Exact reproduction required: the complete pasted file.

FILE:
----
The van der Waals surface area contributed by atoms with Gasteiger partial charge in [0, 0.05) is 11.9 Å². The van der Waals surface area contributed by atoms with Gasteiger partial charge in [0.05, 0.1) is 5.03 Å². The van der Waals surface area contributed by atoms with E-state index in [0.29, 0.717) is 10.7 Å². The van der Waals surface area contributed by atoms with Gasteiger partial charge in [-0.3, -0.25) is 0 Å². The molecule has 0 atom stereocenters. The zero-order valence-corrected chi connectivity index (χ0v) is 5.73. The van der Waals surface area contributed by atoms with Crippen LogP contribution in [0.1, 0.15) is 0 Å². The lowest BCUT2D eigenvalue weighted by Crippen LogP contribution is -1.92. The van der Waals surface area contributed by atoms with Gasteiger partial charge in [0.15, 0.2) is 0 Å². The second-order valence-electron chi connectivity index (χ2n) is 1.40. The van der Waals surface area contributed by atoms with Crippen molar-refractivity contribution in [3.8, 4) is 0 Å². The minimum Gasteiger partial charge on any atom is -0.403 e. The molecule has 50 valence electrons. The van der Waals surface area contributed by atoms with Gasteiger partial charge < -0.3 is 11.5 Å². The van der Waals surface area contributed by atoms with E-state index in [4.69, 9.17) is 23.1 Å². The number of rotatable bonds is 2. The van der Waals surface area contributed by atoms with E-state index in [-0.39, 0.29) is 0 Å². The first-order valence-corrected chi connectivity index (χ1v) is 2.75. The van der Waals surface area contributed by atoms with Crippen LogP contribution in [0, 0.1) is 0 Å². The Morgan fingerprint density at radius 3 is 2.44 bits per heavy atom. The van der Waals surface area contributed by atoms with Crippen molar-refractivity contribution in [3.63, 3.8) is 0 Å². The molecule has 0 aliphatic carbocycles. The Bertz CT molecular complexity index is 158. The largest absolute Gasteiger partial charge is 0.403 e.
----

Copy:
The van der Waals surface area contributed by atoms with Gasteiger partial charge in [0, 0.05) is 11.9 Å². The van der Waals surface area contributed by atoms with Gasteiger partial charge in [0.05, 0.1) is 5.03 Å². The van der Waals surface area contributed by atoms with E-state index in [0.29, 0.717) is 10.7 Å². The van der Waals surface area contributed by atoms with Gasteiger partial charge in [-0.3, -0.25) is 0 Å². The molecule has 0 atom stereocenters. The zero-order valence-corrected chi connectivity index (χ0v) is 5.73. The van der Waals surface area contributed by atoms with Crippen LogP contribution in [0.1, 0.15) is 0 Å². The lowest BCUT2D eigenvalue weighted by Crippen LogP contribution is -1.92. The van der Waals surface area contributed by atoms with Gasteiger partial charge in [0.15, 0.2) is 0 Å². The second-order valence-electron chi connectivity index (χ2n) is 1.40. The van der Waals surface area contributed by atoms with Crippen molar-refractivity contribution in [3.8, 4) is 0 Å². The minimum Gasteiger partial charge on any atom is -0.403 e. The molecule has 50 valence electrons. The van der Waals surface area contributed by atoms with Gasteiger partial charge < -0.3 is 11.5 Å². The van der Waals surface area contributed by atoms with E-state index in [4.69, 9.17) is 23.1 Å². The number of rotatable bonds is 2. The van der Waals surface area contributed by atoms with E-state index in [-0.39, 0.29) is 0 Å². The first-order valence-corrected chi connectivity index (χ1v) is 2.75. The van der Waals surface area contributed by atoms with Crippen LogP contribution in [0, 0.1) is 0 Å². The Morgan fingerprint density at radius 3 is 2.44 bits per heavy atom. The van der Waals surface area contributed by atoms with Crippen molar-refractivity contribution in [3.63, 3.8) is 0 Å². The molecule has 0 aliphatic carbocycles. The Bertz CT molecular complexity index is 158. The largest absolute Gasteiger partial charge is 0.403 e.